Fathoming The Future Of Artificially Intelligent Robots
Free (open access)
Volume 13 (2018), Issue 1
1 - 15
BRIAN E. WHITE
The world abounds with massive efforts to further develop artificial intelligence, mostly with hopes of achieving greater benefits to humankind. Not surprisingly, there is relatively little concern about the dangers associated with the, as yet hypothetical, eventual situation where robots might possess human-like capabilities of cognition, emotional experience, learning, etc. The following five propositions will be examined:
1. Could the most advanced robots ‘evolve’ to truly human-being levels of achievement within a foreseeable time frame?
2. Will robots ultimately take over all the jobs, including the making of robots, with relatively few human owners of robots (and most everything else) in charge?
3. Will humans live much longer and essentially turn into pseudo-robots through receiving more replacement body parts, even involving portions of the brain?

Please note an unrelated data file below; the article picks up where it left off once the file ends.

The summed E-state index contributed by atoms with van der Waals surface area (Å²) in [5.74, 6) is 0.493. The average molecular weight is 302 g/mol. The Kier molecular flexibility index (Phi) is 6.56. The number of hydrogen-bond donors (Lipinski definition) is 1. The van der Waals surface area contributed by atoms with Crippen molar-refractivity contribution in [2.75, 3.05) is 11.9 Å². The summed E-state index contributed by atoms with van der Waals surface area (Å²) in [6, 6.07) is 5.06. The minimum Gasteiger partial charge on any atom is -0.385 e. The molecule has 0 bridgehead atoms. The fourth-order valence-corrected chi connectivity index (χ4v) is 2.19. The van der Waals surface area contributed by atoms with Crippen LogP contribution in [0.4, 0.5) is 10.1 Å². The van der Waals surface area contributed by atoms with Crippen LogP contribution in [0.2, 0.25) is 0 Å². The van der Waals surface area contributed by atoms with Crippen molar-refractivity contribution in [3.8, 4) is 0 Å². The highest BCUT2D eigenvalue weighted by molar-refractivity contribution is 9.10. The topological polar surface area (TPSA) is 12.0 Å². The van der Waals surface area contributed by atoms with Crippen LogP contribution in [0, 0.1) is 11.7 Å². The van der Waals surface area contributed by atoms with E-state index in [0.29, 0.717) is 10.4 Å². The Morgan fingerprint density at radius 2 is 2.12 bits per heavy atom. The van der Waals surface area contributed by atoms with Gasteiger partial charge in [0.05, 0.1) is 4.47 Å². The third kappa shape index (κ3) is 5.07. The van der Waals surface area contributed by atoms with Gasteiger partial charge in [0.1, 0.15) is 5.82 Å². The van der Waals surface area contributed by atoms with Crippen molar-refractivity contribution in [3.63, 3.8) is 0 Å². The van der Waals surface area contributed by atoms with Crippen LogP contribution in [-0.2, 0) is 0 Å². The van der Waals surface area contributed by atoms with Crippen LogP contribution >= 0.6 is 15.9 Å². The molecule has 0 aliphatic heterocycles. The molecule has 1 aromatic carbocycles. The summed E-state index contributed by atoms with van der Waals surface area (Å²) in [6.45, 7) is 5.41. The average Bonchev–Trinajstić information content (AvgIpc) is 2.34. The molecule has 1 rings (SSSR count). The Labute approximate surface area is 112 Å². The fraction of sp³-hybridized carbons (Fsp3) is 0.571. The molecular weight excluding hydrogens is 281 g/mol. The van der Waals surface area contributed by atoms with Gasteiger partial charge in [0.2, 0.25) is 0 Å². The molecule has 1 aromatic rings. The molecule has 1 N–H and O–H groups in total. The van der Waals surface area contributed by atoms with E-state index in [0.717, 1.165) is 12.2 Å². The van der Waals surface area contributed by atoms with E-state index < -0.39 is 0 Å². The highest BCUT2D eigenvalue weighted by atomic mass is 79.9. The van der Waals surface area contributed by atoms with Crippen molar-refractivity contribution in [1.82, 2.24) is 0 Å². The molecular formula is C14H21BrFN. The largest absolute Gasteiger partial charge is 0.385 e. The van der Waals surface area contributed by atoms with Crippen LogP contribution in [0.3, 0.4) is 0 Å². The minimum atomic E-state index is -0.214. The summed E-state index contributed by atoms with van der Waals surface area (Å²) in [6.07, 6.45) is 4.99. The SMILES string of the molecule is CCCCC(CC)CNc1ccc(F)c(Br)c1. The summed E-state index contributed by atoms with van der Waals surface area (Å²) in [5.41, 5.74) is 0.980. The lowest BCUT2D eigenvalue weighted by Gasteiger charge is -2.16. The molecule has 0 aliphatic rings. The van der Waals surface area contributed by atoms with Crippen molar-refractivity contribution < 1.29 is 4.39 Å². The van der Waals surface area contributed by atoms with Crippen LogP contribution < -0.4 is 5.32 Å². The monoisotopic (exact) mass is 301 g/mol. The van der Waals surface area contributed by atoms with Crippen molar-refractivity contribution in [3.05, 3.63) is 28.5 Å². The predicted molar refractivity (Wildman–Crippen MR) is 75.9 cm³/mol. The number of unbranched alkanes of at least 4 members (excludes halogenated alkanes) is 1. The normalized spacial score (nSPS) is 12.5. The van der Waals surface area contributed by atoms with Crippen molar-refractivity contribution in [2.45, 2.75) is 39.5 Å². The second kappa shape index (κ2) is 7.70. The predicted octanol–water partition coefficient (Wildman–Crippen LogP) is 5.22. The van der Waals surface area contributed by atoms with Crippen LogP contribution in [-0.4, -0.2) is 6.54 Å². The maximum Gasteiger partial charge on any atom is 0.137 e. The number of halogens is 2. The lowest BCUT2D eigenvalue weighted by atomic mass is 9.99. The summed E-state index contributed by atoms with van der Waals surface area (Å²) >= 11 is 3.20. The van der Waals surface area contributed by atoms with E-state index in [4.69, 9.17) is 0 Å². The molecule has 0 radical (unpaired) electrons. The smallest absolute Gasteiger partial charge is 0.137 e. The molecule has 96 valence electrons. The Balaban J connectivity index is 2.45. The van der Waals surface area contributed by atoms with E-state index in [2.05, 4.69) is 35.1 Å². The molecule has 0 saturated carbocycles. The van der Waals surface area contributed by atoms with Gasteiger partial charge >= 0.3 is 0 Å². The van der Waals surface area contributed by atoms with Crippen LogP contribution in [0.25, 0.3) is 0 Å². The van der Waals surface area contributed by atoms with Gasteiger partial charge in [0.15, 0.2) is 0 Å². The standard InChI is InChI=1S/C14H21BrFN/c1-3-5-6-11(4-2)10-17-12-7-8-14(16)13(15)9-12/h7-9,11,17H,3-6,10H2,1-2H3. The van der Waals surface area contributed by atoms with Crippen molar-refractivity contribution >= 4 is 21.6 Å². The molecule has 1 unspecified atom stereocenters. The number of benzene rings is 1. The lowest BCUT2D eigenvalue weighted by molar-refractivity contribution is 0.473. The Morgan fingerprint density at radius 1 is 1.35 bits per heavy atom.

4. What are the possibilities of being psychologically manipulated by authoritarians using Big
Data in knowing what citizens care about and how people think?
5. Will humans keep losing not only manual jobs but also knowledge positions with increasing robotic capabilities and the attractions of robotic replacements?
The conclusive answers: a ‘no’ to Proposition 1; a ‘maybe’ to 2; possible ‘yeses’ to 3 and 4; and a definite ‘yes’ to 5; will be explained.
This subject quite obviously overlaps some combination of at least three of our conference themes, viz., Complex Systems Engineering, Global Issues and Social Systems. The paper’s focus will be on framing the above-described topics in a matrix with two dimensions: holistic thinking perspectives (big picture, operational, functional, structural, generic, continuum, temporal, quantitative and scientific) and journalist questions (who, what, where, when, why and how). Several of the more interesting topics from this milieu will be elaborated upon to stimulate further thought, discussion, and research efforts.
artificial intelligence, behaviors, complex systems, complex systems engineering, families of robots, global issues, humans, jobs, robots, social systems